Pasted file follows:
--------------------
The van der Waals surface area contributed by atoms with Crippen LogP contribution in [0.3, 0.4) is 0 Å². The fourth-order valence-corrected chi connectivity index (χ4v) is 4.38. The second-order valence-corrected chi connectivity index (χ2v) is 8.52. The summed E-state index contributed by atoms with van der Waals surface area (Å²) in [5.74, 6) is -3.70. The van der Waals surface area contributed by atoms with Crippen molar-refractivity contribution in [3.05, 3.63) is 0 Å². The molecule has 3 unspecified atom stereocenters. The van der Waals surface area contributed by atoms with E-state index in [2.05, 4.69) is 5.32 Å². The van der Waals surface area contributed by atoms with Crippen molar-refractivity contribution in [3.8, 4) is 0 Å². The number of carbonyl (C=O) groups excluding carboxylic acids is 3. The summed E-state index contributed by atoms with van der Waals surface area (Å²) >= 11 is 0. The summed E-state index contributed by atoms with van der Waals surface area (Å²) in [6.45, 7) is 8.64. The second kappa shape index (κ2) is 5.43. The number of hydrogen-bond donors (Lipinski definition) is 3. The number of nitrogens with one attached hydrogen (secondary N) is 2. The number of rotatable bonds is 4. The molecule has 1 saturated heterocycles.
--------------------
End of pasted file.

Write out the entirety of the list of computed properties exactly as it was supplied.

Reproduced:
The van der Waals surface area contributed by atoms with Crippen LogP contribution in [0.3, 0.4) is 0 Å². The fourth-order valence-corrected chi connectivity index (χ4v) is 4.38. The second-order valence-corrected chi connectivity index (χ2v) is 8.52. The summed E-state index contributed by atoms with van der Waals surface area (Å²) in [5.74, 6) is -3.70. The van der Waals surface area contributed by atoms with Crippen molar-refractivity contribution in [3.05, 3.63) is 0 Å². The molecule has 3 unspecified atom stereocenters. The van der Waals surface area contributed by atoms with E-state index in [2.05, 4.69) is 5.32 Å². The van der Waals surface area contributed by atoms with Crippen molar-refractivity contribution in [3.8, 4) is 0 Å². The number of carbonyl (C=O) groups excluding carboxylic acids is 3. The summed E-state index contributed by atoms with van der Waals surface area (Å²) >= 11 is 0. The summed E-state index contributed by atoms with van der Waals surface area (Å²) in [6.45, 7) is 8.64. The second kappa shape index (κ2) is 5.43. The number of hydrogen-bond donors (Lipinski definition) is 3. The number of nitrogens with one attached hydrogen (secondary N) is 2. The number of rotatable bonds is 4. The molecule has 1 saturated heterocycles.